Why Do Authors Love Setting Novels in London?

There are a zillion places to set a novel, even more if you include locations that don’t exist yet, but this side of the pond London is at the top of the list.

It’s no surprise that London’s attractions shape my writing: I was born in the capital, and after a junket of a decade or two came back here to live and work. But even if you’re not a Londoner there are plenty of good reasons to set your action there.

Abbey Road crossing

1 Things happen all the time in London: knife crime, break-ins, births in hospital carparks. So you can slip in a fictional car-crash or multiple murder and it won’t seem nearly as odd as it might in a dozy village.

2 London is incredibly romantic, even in the rain. That means lots of places for your characters to wander arm in arm in Highgate cemetery, should you wish them to. 

Highgate cemetery

Or, if you prefer, to argue on the top of Primrose Hill.

Primrose Hill

3 Everyone knows something about London. Its iconic features can be used as a kind of shorthand, such as the Tower, the London Eye, and the Tube. However, if you want to include real detail, there’s no substitute for the author joining the melée and checking it out.

Tower of London, field of poppies

4 Medieval buildings can be found all over the place, including smack dab by Big Ben.

© Elvis Santana (tome213)

Then again, there’s no shortage of great new architecture, and more to come, judging from the number of cranes.

The Shard, London

5 It’s very green. Should your characters wish to stretch their legs, or their children’s, offer them Regent’s Park, Clapham Common, or perhaps just a walk by the Thames. Time it right, and they can watch Tower Bridge open.

Tower Bridge

6 London is very diverse, with some parts that are distinctly upmarket, like trendy Marylebone, where my novel One Night at the Jacaranda kicks off.

Waitrose, Marylebone High Street

I’ve also included Edgware Road, where you’d be hard put to find any newspapers that aren’t in Arabic.

There, groceries spill out onto the pavement, with watermelons as big as Beirut, and shiny aubergines, pearly white onions and wrinkly green things that I’ve forgotten the name for, all lying with fat bunches of sweet-smelling herbs.

On the street there are always clusters of young men in T-shirts and jeans, standing on corners as they shout into mobiles or talk urgently with their hands, and, during the annual Saudi summer invasion, streams of women with pushchairs, most of them in a black abaya, some veiled so you could only see their eyes. They glide by, with their Fendi handbags and large retinues of children, while older men sit outside cafés and juice bars, smoking shisha. The men stared hard at passers-by, at any passing Mercedes. They have nothing else to do.

No surprise my next novel is also set in London.

Royal Albert Hall

7 It’s full of characters, like the woman walking down Finchley Road with a black bin liner under her hat. And when I say walking down Finchley Road, I mean in the middle of the bus lane. Or the man in Goodge Street dressed from head to foot as an African grey parrot. This being London, nobody gives either of them a second glance.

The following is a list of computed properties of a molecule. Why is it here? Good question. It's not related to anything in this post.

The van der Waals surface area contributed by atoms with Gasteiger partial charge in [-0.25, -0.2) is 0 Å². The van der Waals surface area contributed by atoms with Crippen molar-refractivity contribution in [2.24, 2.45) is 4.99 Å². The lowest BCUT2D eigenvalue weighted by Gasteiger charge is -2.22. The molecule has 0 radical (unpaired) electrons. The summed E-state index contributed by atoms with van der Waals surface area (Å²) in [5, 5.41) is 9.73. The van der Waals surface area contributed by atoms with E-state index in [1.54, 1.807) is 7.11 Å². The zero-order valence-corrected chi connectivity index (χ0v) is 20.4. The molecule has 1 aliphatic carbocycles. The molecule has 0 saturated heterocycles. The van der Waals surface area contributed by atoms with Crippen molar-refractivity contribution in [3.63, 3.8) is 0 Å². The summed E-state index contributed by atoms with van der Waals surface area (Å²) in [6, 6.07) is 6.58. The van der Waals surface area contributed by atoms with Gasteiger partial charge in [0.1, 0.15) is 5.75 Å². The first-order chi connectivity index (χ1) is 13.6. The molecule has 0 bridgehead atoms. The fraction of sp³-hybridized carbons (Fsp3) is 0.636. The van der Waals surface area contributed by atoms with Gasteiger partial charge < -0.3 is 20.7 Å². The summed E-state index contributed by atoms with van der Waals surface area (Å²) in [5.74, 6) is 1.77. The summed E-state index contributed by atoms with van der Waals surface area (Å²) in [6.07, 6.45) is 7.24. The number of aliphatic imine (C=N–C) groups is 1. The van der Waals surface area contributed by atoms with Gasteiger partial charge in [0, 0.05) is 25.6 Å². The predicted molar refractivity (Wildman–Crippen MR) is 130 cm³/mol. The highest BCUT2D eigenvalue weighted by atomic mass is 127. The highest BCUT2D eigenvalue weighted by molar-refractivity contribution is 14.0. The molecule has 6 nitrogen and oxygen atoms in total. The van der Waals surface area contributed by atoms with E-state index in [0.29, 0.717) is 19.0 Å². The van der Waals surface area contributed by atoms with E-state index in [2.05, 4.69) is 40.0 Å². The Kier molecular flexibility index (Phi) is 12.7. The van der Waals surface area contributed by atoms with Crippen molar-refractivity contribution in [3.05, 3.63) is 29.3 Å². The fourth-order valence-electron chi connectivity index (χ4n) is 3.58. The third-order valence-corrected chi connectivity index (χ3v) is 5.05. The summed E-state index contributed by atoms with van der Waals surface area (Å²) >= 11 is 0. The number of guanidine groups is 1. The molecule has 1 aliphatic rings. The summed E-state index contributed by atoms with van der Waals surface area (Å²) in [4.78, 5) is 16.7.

8 Finally, consider the US market: to Americans, London IS Britain.

 

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An Evening at the Proms

Geoff mops his brow as he steps through the doorway and into the shade. Glancing down at his ticket, he remembers the invariable rule of the Royal Albert Hall: whichever door you enter, it’s diametrically opposite where you need to be.

Albert Hall

He heads from door 4 to 12, stopping off at the café for a Coke Zero.

All human life is there already: young people with rucksacks, alte kakker in Birkenstocks, middle-aged women with sunhats. Only one person seems to have dressed up for the occasion, and she’s got purple hair, a pierced nose and a tuxedo ripped in multiple places. When did people stop wearing smart clothes to concerts?

Sitting next to Geoff, a middle-aged woman nurses a large glass of rosé. Every two seconds she looks up at the entrance.

Her date finally turns up. Rosé woman comes to life, falling over herself to greet him. When the man sits down, she babbles constantly and paws his wrist.

Geoff gets to his seat in the Choir (West). The lights dim and tonight’s fare begins with a Brahms piano concerto. So far, so soporific thinks Geoff, despite the energetic pianist.

inside the Royal Albert Hall

Part two is Janáček’s Glagolitic Mass. It may not be a Mass, but it has everything else, Geoff reckons: choir and solo voices in some unidentifiable language, plus brass, wind, strings, drums galore and that massive organ which is almost in his right ear. Geoff studies the cellists. A fellow student once told him cellists were the raunchiest of the lot, as they were used to stroking a mighty instrument between parted thighs. He can well believe it.

According to the notes in Geoff’s lap, Janáček was keen on pan-Slavism, and his mighty work celebrates nationhood and peace.organ

That’s not something that Geoff can figure out from the music. There are noisy outbreaks from various instruments. Now the horns. Then the snare drums. Strings come in, and an exquisite harp.

Janáček, it’s also said, placed his nationalistic beliefs above the welfare of his own daughter. Geoff would have had words with him. Nothing on earth matters to him more than his son.

The conductor chops the air with his hands, then dangles his fingers like jelly fish. The orchestra hangs on every move of his digits. Then the organ erupts into a fantasia.

Nationhood and peace, muses Geoff. Chance would be a fine thing. The world could use a damn good conductor.

 

*For those not in the UK, the BBC Proms (or more exactly the Henry Wood Promenade Concerts) are an annual summer season of concerts in London, most of them held in the Royal Albert Hall.